2.50
Hdl Handle:
http://hdl.handle.net/10755/182327
Category:
Abstract
Type:
Presentation
Title:
Alcohol Use and Injury-Related Outcomes in Older Rural Trauma Patients
Author(s):
Rohr, Karen
Author Details:
Karen Rohr, PhD, FNP-BC, NEA-BC, Medcenter One, Inc., Bismarck, North Dakota, USA, email: krohr@mohs.org
Abstract:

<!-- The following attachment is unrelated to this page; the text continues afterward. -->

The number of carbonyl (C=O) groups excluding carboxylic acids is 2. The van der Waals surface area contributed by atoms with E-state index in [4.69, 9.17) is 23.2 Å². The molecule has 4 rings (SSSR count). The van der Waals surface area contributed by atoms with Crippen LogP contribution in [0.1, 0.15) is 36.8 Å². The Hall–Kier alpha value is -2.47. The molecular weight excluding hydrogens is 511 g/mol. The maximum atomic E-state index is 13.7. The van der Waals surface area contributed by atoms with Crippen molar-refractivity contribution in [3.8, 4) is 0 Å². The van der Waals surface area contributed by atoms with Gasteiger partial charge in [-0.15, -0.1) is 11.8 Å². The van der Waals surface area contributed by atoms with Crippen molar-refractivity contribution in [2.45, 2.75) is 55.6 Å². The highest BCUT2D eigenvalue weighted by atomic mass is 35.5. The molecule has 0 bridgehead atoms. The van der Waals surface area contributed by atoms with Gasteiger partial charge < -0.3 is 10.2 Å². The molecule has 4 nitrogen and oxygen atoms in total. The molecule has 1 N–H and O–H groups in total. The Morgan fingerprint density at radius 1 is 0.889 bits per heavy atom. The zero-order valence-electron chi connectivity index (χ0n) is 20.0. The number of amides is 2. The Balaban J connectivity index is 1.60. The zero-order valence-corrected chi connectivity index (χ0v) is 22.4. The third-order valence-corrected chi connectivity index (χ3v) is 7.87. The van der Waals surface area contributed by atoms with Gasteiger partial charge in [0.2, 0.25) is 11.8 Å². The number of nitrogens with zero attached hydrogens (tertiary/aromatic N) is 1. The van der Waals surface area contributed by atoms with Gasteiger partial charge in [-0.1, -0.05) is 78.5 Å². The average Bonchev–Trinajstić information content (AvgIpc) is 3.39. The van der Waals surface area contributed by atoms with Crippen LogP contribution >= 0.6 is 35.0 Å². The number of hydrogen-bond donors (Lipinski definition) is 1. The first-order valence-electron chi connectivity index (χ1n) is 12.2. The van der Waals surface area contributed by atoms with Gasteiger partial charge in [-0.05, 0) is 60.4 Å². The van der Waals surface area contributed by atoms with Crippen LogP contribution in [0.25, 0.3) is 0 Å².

As the older population increases, the risk for injury also increases. Although alcohol use is a major contributing risk factor for unintentional injury and death, most trauma centers do not routinely screen patients for alcohol problems and provide intervention when needed. The purpose of this descriptive correlational study was to identify and compare the characteristics and hospital outcomes of alcohol positive (AP) trauma patients to alcohol negative (AN) trauma patients who present to the emergency department. The convenience sample included 883 patients age 65 years and over. Data analysis consisted of existing trauma registry data for calendar year 2004 from six level II trauma centers located in a rural Upper Great Plains state. Variables investigated were alcohol status, age, gender, ethnicity, injury mechanism, injury severity, length of stay, and discharge disposition. The findings identified 4.2% were tested for alcohol; 45.9% were AP and 54.1% were AN. Alcohol prevalence was 1.9%. Blood alcohol levels ranged from 10 to 400 mg/dl; 76.5% were greater than 80 mg/dl. Statistical analysis demonstrated no sociodemographic differences between the alcohol groups and alcohol use had no effect on the injury-related outcomes of AP patients. A significant correlation was found between injury severity and discharge disposition in the AN group. The results indicate that health care providers do not routinely screen older trauma patients. This study provides compelling evidence that nursing practice should include routine alcohol screening on all older trauma patients at the time of admission and provide appropriate patient education and referral. References: Babor, T., & Kadden, R. (2005). Screening and interventions for alcohol and drug problems in medical settings: What works? The Journal of Trauma, Injury, Infection, and Critical Care, 59(3), S80-S87.; Benshoff, J., Harrawood, L., & Koch, D. (2003). Substance abuse and the elderly: Unique issues and concerns. Journal of Rehabilitation, 69(2), 43-48.; Blondell, R., Looney, S., Hottman, L., & Boaz, P. (2002). Characteristics of intoxicated trauma patients. Journal of Addictive Diseases, 2(4), 1-12.; Clark, D. (2001). Motor vehicle crash fatalities in the elderly rural versus urban. The Journal of Trauma, 51(5), 896-900.; Ferrera, P., Bartfield, J., & D'Andrea, C. (2000). Outcomes of admitted geriatric trauma victims. American Journal of Emergency Medicine, 18(5), 575-580.; Hungerford, D. (2005). Recommendations for trauma centers to improve screening, brief intervention, and referral to treatment for substance use disorders. The Journal of Trauma, Injury, Infection, and Critical Care, 59(3), S37-S42.; Lugen, A. (2006). Alcohol and the older adult. Advance for Nurse Practitioners, 14(1), 47-52.; Zautcke, J. Coker, B., Morris, R., & Stein-Spencer, L. (2002). Geriatric trauma in the state of Illinois: substance use and injury patterns. The American Journal of Emergency Medicine, 20(1), 1-8.